• [0021]
    Methods are also described for managing the amount of contaminants to which a mammalian face is exposed during rest. In at least one embodiment, a method comprises the steps of: providing a disposable pillow cover for managing a surface to be applied to a mammalian face, the disposable pillow cover comprising a medical-grade fabric, and wrapping at least a substantial portion of a pillow with the disposable pillow cover to prevent any contaminants on the pillow from interacting with the face. In at least one embodiment, the pillow comprises a pillow encased in a pillowcase and the method further comprises the steps of wrapping at least a substantial portion of the pillow and pillowcase with the disposable pillow cover to prevent any contaminants on the pillow and pillowcase from interacting with the face.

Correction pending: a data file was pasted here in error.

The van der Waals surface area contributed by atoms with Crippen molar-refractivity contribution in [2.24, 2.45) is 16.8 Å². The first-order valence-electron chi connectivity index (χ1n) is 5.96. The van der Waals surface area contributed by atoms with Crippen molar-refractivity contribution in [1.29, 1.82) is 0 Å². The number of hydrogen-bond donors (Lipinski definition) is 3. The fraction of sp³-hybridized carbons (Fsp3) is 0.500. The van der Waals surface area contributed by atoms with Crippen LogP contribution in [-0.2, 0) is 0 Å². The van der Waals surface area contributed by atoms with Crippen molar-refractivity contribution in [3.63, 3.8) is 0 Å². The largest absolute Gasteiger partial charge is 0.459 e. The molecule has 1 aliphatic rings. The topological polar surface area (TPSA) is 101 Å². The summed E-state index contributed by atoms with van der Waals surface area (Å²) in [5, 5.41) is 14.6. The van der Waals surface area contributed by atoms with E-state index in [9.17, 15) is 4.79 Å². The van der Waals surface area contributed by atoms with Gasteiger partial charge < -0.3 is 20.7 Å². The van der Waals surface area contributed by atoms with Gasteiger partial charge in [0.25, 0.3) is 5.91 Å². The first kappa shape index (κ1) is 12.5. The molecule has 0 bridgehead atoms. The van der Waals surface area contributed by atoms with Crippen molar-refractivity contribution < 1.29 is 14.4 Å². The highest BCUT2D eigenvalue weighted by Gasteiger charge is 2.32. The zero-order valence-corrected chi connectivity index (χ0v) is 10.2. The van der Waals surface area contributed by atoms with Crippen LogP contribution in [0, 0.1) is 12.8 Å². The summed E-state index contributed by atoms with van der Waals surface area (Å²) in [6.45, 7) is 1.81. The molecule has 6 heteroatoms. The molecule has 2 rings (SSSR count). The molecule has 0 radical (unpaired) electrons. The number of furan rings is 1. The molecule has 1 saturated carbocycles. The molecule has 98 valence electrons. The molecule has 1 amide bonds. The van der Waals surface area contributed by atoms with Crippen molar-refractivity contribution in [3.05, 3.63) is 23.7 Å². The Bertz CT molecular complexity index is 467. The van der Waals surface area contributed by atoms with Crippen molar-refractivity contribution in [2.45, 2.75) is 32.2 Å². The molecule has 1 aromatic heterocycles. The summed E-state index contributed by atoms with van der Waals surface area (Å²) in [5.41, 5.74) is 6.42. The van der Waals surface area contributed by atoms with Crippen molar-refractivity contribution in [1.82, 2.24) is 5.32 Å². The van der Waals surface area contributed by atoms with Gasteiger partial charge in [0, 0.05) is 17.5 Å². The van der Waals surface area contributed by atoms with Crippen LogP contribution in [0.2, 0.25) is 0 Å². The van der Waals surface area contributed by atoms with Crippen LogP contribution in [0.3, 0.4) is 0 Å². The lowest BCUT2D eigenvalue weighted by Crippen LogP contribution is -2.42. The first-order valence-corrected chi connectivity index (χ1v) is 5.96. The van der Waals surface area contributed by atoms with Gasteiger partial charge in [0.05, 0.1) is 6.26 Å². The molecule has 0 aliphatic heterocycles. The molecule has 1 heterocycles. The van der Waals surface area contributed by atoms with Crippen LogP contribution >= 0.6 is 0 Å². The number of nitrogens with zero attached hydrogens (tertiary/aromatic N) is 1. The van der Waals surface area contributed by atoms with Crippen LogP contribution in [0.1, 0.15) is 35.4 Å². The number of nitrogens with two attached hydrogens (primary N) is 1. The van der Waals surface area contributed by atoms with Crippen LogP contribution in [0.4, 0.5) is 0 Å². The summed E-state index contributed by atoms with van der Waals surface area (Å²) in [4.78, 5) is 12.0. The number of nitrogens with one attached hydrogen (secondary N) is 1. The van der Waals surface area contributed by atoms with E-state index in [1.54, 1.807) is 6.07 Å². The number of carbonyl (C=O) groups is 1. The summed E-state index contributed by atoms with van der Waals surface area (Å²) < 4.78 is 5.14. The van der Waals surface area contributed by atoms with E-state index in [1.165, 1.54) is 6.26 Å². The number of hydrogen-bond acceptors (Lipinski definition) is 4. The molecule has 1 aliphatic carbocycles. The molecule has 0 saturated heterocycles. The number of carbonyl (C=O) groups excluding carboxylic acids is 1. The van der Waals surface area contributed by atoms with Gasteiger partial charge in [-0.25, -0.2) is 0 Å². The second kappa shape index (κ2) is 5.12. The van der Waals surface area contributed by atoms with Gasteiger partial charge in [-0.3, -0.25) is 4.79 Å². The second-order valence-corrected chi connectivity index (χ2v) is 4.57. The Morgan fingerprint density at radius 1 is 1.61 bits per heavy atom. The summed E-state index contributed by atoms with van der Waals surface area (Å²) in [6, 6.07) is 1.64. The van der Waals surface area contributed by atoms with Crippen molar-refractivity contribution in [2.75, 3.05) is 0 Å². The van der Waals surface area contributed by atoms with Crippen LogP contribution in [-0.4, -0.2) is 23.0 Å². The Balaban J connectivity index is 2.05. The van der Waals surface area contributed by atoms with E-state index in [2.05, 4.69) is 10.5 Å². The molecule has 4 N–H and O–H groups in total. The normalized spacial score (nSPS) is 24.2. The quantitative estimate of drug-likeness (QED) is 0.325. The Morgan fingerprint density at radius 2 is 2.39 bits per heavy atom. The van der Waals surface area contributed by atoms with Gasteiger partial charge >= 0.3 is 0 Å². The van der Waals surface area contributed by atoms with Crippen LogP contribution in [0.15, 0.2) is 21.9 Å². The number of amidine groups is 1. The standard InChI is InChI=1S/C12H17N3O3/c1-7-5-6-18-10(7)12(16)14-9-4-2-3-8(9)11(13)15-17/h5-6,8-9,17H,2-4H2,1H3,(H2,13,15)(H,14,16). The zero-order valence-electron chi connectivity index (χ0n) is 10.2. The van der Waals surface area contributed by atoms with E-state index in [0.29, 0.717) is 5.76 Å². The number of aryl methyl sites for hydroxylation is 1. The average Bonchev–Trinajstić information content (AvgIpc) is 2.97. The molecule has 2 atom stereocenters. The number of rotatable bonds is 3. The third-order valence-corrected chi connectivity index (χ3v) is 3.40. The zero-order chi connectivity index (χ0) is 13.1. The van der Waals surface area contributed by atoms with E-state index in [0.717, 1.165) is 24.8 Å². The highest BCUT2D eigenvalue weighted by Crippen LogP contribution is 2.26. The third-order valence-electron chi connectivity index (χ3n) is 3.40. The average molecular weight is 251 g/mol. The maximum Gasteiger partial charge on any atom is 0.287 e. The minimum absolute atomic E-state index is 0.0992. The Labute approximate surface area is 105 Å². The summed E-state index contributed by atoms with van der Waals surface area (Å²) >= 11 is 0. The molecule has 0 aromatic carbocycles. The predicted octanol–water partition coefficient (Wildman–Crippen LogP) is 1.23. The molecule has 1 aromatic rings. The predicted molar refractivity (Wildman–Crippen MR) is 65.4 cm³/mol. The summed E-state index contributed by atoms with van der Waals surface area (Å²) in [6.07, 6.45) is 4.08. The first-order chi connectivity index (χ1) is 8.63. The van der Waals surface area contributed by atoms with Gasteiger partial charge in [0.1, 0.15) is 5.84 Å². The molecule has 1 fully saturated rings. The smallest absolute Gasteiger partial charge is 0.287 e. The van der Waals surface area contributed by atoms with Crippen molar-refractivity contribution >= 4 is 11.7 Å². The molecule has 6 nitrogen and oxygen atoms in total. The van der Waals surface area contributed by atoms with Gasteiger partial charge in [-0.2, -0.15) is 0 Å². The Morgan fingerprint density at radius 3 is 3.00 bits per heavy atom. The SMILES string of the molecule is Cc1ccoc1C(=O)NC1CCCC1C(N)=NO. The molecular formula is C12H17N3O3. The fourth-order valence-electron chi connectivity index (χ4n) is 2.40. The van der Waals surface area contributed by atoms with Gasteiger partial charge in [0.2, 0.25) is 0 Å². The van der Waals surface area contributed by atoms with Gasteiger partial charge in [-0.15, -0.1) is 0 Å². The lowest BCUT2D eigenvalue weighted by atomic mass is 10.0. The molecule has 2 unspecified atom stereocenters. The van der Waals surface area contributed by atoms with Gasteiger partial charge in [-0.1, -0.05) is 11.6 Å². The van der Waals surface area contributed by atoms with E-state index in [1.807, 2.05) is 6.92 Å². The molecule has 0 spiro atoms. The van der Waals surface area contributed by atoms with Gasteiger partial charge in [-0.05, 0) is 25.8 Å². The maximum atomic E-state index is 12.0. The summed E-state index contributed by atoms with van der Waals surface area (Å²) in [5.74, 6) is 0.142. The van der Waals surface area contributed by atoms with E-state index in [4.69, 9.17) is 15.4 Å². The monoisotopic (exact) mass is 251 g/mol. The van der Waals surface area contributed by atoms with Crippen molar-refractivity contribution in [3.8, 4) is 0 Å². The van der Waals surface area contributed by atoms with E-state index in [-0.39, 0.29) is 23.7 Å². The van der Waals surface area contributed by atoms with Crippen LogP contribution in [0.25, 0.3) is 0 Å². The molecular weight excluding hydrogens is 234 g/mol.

• [0022]
    In yet another embodiment, the method further comprises the step of removing the disposable pillow cover from the pillow and disposing of the same. Here, the step of removing the disposable pillow cover may comprising tearing the disposable pillow cover and/or sliding the pillow out of the disposable pillow cover. In those embodiments where the disposable pillow cover comprises a coupling component, the method may further comprise the step of securing the coupling component of the disposable pillow cover with the medical-grade fabric to facilitate retention of at least a substantial portion of the pillow within an interior area formed by the disposable pillow cover.
  • [0023]
    Kits for managing the post-operative recovery of mammalian facial skin are also described. In at least one embodiment, a kit for managing the post-operative recovery of mammalian facial skin comprises one or more of the disposable pillow covers described herein.